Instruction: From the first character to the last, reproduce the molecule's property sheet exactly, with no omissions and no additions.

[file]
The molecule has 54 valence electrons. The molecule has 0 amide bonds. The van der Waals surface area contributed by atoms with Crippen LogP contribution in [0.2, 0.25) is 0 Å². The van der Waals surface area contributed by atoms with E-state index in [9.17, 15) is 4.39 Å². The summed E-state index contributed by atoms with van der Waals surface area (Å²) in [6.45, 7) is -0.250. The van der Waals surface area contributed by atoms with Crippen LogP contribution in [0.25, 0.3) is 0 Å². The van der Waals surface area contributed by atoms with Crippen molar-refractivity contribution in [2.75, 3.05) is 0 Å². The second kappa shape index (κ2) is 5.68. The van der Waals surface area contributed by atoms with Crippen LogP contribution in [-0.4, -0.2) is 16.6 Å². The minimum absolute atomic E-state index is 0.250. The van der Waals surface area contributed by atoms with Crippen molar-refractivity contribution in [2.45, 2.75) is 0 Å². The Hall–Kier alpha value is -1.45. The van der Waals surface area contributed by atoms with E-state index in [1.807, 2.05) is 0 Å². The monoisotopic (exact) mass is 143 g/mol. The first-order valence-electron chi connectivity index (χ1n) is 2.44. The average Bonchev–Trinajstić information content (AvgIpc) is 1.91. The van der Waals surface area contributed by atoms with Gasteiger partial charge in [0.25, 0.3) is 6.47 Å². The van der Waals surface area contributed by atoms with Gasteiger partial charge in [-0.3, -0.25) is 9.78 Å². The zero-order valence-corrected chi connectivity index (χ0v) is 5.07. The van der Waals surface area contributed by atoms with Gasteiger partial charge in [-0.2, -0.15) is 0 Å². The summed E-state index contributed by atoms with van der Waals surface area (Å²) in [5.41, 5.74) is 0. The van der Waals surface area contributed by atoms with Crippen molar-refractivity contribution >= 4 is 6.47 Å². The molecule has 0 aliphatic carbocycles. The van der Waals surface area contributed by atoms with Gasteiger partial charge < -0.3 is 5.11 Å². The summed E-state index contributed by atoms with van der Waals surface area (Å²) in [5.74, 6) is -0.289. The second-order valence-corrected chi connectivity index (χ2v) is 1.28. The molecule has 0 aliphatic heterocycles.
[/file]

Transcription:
The molecule has 54 valence electrons. The molecule has 0 amide bonds. The van der Waals surface area contributed by atoms with Crippen LogP contribution in [0.2, 0.25) is 0 Å². The van der Waals surface area contributed by atoms with E-state index in [9.17, 15) is 4.39 Å². The summed E-state index contributed by atoms with van der Waals surface area (Å²) in [6.45, 7) is -0.250. The van der Waals surface area contributed by atoms with Crippen LogP contribution in [0.25, 0.3) is 0 Å². The van der Waals surface area contributed by atoms with Crippen molar-refractivity contribution in [2.75, 3.05) is 0 Å². The second kappa shape index (κ2) is 5.68. The van der Waals surface area contributed by atoms with Crippen LogP contribution in [-0.4, -0.2) is 16.6 Å². The minimum absolute atomic E-state index is 0.250. The van der Waals surface area contributed by atoms with Crippen molar-refractivity contribution in [2.45, 2.75) is 0 Å². The Hall–Kier alpha value is -1.45. The van der Waals surface area contributed by atoms with E-state index in [1.807, 2.05) is 0 Å². The monoisotopic (exact) mass is 143 g/mol. The first-order valence-electron chi connectivity index (χ1n) is 2.44. The average Bonchev–Trinajstić information content (AvgIpc) is 1.91. The van der Waals surface area contributed by atoms with Gasteiger partial charge in [0.25, 0.3) is 6.47 Å². The van der Waals surface area contributed by atoms with Gasteiger partial charge in [-0.3, -0.25) is 9.78 Å². The zero-order valence-corrected chi connectivity index (χ0v) is 5.07. The van der Waals surface area contributed by atoms with Gasteiger partial charge in [-0.2, -0.15) is 0 Å². The summed E-state index contributed by atoms with van der Waals surface area (Å²) in [5.41, 5.74) is 0. The van der Waals surface area contributed by atoms with Crippen molar-refractivity contribution >= 4 is 6.47 Å². The molecule has 0 aliphatic carbocycles. The van der Waals surface area contributed by atoms with Gasteiger partial charge < -0.3 is 5.11 Å². The summed E-state index contributed by atoms with van der Waals surface area (Å²) in [5.74, 6) is -0.289. The second-order valence-corrected chi connectivity index (χ2v) is 1.28. The molecule has 0 aliphatic heterocycles.